Cartrack hits R1bn revenue
Cartrack, a provider of fleet management and telematics services, increased annual revenue by 20% to R1 billion and raised profit after tax by 25% to R259.5 million.
The JSE-listed company this morning presented highlights for the year ended 29 February.
Cartrack is a GSM technology-driven vehicle telematics, communication and stolen vehicle recovery business, servicing more than 450 000 vehicles worldwide. The company competes with JSE-listed Digicore, which was recently acquired by US-based technology firm Novatel for R1.1 billion.
A recent Berg Insight report pointed out the number of fleet management systems in active use in SA is forecast to grow at a compound annual growth rate of 10.8% from 0.9 million units in 2015 to 1.5 million by 2020.
Headline earnings for Cartrack increased by 27% to R241.9 million and the company declared a total dividend of 55c per share for FY16, representing a 20% increase from the prior year. EBITDA for the period of R463.1 million equates to an increase of 28% from 2015. EBITDA margins increased to 46% from 43% in 2015.
"Cartrack's vision is to achieve global industry leadership in the telematics industry. We have been working tirelessly to achieve this vision, not only through our increasingly extensive geographical expansion, but also through further innovation of our proprietary technologies," says Zak Calisto, global CEO of Cartrack.
"We attribute the successful sales growth in this period to the ability to adapt to the changes in our operating environments globally, to the value we add for customers, our stringent internal systems, and to the fact that we operate in rapidly growing and largely underpenetrated markets."
As part of its international expansion drive, Cartrack opened new operations in six countries in Asia and the Middle East at the end of 2015, using the established Singapore business as the central hub for the region.
Revenue from international operations grew by 25% to R256.9 million, which represents 26% of global revenue. The global active subscriber base grew by 17% or 72 000 units to 502 849.
"This is in line with our expectations and now provides a good platform for significant global, scalable growth," Calisto notes.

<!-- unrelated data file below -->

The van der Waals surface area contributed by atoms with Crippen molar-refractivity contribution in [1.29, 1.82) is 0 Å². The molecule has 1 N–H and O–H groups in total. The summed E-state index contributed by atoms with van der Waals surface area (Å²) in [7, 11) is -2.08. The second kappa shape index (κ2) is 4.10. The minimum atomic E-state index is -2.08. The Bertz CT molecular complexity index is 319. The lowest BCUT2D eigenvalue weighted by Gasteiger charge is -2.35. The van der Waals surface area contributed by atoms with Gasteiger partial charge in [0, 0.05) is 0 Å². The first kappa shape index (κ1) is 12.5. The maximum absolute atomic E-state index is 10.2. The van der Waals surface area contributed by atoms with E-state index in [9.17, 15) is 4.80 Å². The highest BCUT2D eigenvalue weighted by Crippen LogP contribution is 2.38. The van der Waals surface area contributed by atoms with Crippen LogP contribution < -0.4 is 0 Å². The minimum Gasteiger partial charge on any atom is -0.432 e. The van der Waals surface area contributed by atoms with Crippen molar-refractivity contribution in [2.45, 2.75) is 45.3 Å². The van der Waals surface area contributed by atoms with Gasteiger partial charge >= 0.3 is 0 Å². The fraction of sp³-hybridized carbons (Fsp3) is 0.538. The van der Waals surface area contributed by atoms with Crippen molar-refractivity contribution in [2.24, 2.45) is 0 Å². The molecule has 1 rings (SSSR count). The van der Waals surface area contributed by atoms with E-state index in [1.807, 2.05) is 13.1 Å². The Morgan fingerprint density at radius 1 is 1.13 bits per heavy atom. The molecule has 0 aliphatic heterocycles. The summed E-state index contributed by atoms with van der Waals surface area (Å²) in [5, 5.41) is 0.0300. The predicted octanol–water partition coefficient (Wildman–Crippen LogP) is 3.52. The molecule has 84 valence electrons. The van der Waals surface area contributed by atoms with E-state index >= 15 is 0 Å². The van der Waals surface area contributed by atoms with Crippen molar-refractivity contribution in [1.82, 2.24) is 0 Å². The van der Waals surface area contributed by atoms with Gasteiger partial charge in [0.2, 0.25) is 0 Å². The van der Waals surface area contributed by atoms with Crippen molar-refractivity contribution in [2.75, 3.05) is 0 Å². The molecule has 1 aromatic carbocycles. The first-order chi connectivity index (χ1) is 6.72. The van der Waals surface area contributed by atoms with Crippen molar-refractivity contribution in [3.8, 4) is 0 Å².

Contract subscription revenue grew by 20% and continues to represent 84% of the company's total revenue. The fleet management subscriber base grew by 60 580 units, now representing 56% (2015: 51%) of the Cartrack active contract base.
Despite the sharp decline in the South African rand, the net effect of currency fluctuations on Cartrack's global business over the past year has impacted positively on the consolidated profit before tax by an estimated R13 million, the company says.
"The South African segment still accounts for 74% of total revenue," says Calisto. "Despite the economic slowdown evidenced by declining new vehicle sales and lower consumer confidence, this region achieved record annual unit sales and increased the subscriber base by 16% to 391 000 units, showing our most recent investment in brand development and distribution channels is yielding results. We have achieved an audited vehicle recovery rate of 94% while experiencing a substantial increase in vehicle theft in southern Africa."
According to Cartrack, Africa is being affected by declining global demand and subdued commodity prices and was also impacted by the unexpected high and rapid depreciation of local currencies and inflation.
It points out these economic conditions resulted in higher debtor defaults, specifically in respect of subscribers who contracted for services at the lower end of the price spectrum. While trading conditions were challenging, the telematics company says the subscriber base in Africa nevertheless grew by 10% after considerable churn and revenue increased by a satisfactory 22%. Operating profit increased 29% to R56.5 million. "This year, Africa tested our ability to do business in extreme environments." says Calisto.
In Europe, Cartrack recorded a healthy growth of 23% in the subscriber base. Price pressures impacted substantially on revenue growth; however, management believes prices have stabilised. Stringent cost management and the strengthening of the euro against the rand contributed to a higher operating profit margin. The net effect was an increase of 53% in operating profit.
The 2016 financial year was the first full year of operation for six of the Asian entities, with only Singapore being fully operative, the company says.
This segment grew its subscriber base in line with expectations and lifted revenue 134% to R27.6 million. The well-established Singapore operation increased its profitability this year on the back of solid subscriber growth.
As expected, it notes, the other newly established entities recorded losses, as the overhead expenditure on the infrastructure build of each operation was increased to support the planned sales growth, culminating in operating losses of R12 million in 2016.